Wave elections in the United States
In political science, a wave election is one in which a political party makes major gains. In the United States, there is no consensus definition of what level of gains constitutes a wave election.
Political analyst Charlie Cook describes wave elections as the result of a "overarching, nationwide dynamic," such as a high or low Presidential approval rating, economic conditions, and scandals. Cook contrasts wave elections with "micro-elections" in which neither party makes significant gains, and candidates, local issues, and other factors not strictly related to party alignment have a stronger role than in wave elections. Although several wave elections may occur in a row, wave elections are usually considered to be the exception rather than the norm. A pick-up of 20 seats in the United States House of Representatives has been used as a cut-off point by analysts such as Stuart Rothenberg. However, political scientist Dan Hopkins has argued that the term has little utility in understanding elections and that there is no clear cut-off point between a wave election and other elections.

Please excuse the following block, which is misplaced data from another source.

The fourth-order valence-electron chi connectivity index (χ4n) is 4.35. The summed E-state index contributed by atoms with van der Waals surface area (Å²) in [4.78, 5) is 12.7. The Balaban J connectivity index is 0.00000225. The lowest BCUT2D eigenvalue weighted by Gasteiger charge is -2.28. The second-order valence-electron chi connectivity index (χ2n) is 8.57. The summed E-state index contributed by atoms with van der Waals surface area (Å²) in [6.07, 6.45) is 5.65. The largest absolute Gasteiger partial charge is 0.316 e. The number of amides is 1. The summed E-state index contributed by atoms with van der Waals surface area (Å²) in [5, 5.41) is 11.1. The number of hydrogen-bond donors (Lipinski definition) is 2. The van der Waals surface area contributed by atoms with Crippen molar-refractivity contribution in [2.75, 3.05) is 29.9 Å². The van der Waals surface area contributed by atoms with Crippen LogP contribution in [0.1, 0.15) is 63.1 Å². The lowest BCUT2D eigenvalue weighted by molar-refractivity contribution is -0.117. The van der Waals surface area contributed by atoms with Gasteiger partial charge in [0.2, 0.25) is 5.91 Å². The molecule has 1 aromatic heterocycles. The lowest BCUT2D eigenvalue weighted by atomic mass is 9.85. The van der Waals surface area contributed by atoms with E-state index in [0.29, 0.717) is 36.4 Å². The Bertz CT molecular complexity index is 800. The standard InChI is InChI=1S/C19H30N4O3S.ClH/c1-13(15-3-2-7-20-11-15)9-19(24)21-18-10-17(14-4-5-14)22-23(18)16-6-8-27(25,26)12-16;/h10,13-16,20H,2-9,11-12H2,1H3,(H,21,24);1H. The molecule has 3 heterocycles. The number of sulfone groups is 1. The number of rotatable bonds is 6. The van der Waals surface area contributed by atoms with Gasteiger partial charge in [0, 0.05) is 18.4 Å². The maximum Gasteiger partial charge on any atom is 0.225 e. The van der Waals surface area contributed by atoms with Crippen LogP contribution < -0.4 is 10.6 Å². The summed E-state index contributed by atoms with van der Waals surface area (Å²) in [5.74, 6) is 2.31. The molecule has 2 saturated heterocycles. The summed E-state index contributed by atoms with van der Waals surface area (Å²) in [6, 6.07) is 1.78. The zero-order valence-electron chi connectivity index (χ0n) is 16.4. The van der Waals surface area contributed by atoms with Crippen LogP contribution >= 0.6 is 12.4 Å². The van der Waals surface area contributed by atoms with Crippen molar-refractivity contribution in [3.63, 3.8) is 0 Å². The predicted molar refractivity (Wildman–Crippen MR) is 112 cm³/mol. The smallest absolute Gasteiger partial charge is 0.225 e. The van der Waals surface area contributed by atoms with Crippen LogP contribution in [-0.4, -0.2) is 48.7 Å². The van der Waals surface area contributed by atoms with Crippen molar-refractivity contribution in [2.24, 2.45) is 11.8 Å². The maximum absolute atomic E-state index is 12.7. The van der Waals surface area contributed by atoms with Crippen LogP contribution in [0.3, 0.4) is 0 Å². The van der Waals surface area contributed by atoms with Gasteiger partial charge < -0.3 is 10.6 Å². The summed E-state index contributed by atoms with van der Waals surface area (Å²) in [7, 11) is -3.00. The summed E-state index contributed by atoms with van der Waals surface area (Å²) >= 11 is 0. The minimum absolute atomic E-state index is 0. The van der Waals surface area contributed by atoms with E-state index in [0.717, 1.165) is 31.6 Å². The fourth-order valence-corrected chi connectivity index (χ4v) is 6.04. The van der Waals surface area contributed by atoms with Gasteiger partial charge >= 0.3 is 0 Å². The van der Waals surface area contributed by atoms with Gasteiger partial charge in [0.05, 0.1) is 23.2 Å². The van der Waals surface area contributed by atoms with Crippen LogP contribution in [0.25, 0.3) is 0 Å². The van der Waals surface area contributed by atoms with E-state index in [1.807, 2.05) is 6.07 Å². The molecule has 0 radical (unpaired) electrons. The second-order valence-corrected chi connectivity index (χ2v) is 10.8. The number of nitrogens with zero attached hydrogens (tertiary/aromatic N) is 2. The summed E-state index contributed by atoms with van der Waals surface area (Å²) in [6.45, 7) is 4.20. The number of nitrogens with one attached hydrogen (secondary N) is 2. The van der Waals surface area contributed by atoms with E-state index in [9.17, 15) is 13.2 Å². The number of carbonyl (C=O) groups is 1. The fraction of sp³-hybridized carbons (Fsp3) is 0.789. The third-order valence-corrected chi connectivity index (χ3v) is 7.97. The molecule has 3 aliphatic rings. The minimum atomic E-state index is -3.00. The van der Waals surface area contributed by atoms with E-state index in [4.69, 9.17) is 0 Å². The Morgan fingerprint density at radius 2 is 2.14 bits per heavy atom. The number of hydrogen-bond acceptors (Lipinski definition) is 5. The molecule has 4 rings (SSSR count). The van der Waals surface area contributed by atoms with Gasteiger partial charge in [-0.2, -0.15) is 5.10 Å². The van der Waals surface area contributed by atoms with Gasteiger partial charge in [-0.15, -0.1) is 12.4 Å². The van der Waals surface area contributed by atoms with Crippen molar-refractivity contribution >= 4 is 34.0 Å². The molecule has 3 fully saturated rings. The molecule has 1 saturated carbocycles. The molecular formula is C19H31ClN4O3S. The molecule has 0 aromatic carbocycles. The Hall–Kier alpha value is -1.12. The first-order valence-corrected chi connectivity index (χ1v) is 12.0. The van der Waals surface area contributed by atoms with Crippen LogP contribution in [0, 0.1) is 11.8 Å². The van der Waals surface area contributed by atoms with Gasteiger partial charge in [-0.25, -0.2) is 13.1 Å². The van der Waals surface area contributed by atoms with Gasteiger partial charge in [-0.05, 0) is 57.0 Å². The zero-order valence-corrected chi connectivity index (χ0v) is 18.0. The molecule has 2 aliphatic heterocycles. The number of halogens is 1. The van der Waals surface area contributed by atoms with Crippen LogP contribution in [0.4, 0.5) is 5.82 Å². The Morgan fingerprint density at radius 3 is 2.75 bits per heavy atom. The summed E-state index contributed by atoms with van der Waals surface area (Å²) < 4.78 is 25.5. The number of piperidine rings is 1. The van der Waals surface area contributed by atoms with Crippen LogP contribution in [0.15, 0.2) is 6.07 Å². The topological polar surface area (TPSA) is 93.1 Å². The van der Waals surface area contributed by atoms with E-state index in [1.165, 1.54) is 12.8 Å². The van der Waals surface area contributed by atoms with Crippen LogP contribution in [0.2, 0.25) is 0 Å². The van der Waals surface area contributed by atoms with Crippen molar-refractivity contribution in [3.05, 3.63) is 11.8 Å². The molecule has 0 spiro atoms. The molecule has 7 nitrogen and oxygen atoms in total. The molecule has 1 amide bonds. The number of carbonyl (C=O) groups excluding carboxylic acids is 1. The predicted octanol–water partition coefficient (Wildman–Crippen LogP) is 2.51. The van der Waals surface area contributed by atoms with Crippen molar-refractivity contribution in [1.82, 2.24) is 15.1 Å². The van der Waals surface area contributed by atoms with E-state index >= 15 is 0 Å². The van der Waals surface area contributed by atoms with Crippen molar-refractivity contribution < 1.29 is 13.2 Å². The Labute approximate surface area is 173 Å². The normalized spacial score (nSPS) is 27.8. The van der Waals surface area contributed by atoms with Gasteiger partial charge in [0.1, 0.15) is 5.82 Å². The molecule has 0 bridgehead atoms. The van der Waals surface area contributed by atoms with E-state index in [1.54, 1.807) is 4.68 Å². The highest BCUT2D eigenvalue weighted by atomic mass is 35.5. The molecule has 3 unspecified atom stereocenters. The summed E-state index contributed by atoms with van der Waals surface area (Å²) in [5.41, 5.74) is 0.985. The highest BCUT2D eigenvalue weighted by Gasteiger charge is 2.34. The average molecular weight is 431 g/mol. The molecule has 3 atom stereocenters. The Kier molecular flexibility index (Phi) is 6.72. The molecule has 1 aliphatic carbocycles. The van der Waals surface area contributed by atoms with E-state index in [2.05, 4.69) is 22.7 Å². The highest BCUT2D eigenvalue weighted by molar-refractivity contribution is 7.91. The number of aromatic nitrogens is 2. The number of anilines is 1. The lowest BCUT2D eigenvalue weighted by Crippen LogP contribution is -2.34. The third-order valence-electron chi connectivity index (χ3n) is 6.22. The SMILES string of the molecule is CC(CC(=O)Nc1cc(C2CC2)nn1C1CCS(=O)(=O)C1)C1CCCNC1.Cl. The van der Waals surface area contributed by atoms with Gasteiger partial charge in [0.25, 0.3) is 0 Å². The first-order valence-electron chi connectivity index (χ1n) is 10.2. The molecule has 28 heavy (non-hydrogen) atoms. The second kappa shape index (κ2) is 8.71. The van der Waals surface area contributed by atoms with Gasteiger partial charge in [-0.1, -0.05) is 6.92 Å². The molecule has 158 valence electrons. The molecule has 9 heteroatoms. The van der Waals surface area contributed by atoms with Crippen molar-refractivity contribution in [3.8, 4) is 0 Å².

Congressional incumbents in the United States enjoy an electoral advantage over challengers, but a wave election often boosts challengers, resulting in many more incumbents losing than usual during wave elections. A wave election can put into play seats that would otherwise be considered safe for the party holding the seat, and help even flawed challengers defeat incumbents. Since at least 1954, wave elections have always benefited one party at the expense of the other, but the term has also been used to describe a hypothetical scenario in which numerous incumbents from both parties lose their seats. The first election after redistricting is often a wave election, since many incumbents are less firmly rooted in their districts following redistricting, and many other incumbents retire or suffer primary defeats.
A wave election may also be concurrent with a landslide election, a term which usually refers to decisive victories in Presidential contests. Many wave elections occur during midterm elections, with the party out of power picking up seats. A common pattern involves a party with a victorious Presidential candidate benefiting from a wave election, followed by the opposing party winning a wave election in the next midterm election.
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